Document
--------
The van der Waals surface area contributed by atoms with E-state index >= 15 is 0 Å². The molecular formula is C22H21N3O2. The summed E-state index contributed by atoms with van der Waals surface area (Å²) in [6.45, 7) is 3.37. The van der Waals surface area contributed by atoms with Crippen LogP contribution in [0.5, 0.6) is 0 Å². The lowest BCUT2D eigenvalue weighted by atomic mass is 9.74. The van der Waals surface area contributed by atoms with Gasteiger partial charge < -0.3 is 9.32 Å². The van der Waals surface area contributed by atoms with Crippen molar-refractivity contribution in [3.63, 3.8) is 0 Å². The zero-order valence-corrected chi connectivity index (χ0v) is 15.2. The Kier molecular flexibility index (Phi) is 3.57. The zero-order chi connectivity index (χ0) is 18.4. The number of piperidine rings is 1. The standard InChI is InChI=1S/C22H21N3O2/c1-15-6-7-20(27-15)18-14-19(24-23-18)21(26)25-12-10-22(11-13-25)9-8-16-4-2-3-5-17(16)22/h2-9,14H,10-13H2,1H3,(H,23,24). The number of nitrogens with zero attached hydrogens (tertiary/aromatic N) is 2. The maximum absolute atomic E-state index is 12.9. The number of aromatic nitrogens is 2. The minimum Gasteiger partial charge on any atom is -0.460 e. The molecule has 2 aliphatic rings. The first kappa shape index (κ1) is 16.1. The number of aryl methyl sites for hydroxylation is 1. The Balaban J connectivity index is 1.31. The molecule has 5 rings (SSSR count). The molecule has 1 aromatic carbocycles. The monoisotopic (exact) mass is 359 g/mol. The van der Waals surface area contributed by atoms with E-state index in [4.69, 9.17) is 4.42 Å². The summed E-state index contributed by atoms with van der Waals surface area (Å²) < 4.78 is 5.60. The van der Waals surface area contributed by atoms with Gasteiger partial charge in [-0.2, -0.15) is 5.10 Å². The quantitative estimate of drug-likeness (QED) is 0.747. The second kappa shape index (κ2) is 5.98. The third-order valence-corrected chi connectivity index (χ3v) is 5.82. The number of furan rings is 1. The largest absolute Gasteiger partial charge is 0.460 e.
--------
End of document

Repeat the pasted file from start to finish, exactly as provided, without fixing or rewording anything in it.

The van der Waals surface area contributed by atoms with E-state index >= 15 is 0 Å². The molecular formula is C22H21N3O2. The summed E-state index contributed by atoms with van der Waals surface area (Å²) in [6.45, 7) is 3.37. The van der Waals surface area contributed by atoms with Crippen LogP contribution in [0.5, 0.6) is 0 Å². The lowest BCUT2D eigenvalue weighted by atomic mass is 9.74. The van der Waals surface area contributed by atoms with Gasteiger partial charge < -0.3 is 9.32 Å². The van der Waals surface area contributed by atoms with Crippen molar-refractivity contribution in [3.63, 3.8) is 0 Å². The zero-order valence-corrected chi connectivity index (χ0v) is 15.2. The Kier molecular flexibility index (Phi) is 3.57. The zero-order chi connectivity index (χ0) is 18.4. The number of piperidine rings is 1. The standard InChI is InChI=1S/C22H21N3O2/c1-15-6-7-20(27-15)18-14-19(24-23-18)21(26)25-12-10-22(11-13-25)9-8-16-4-2-3-5-17(16)22/h2-9,14H,10-13H2,1H3,(H,23,24). The number of nitrogens with zero attached hydrogens (tertiary/aromatic N) is 2. The maximum absolute atomic E-state index is 12.9. The number of aromatic nitrogens is 2. The minimum Gasteiger partial charge on any atom is -0.460 e. The molecule has 2 aliphatic rings. The first kappa shape index (κ1) is 16.1. The number of aryl methyl sites for hydroxylation is 1. The Balaban J connectivity index is 1.31. The molecule has 5 rings (SSSR count). The molecule has 1 aromatic carbocycles. The monoisotopic (exact) mass is 359 g/mol. The van der Waals surface area contributed by atoms with E-state index in [4.69, 9.17) is 4.42 Å². The summed E-state index contributed by atoms with van der Waals surface area (Å²) < 4.78 is 5.60. The van der Waals surface area contributed by atoms with Gasteiger partial charge in [-0.2, -0.15) is 5.10 Å². The quantitative estimate of drug-likeness (QED) is 0.747. The second kappa shape index (κ2) is 5.98. The third-order valence-corrected chi connectivity index (χ3v) is 5.82. The number of furan rings is 1. The largest absolute Gasteiger partial charge is 0.460 e.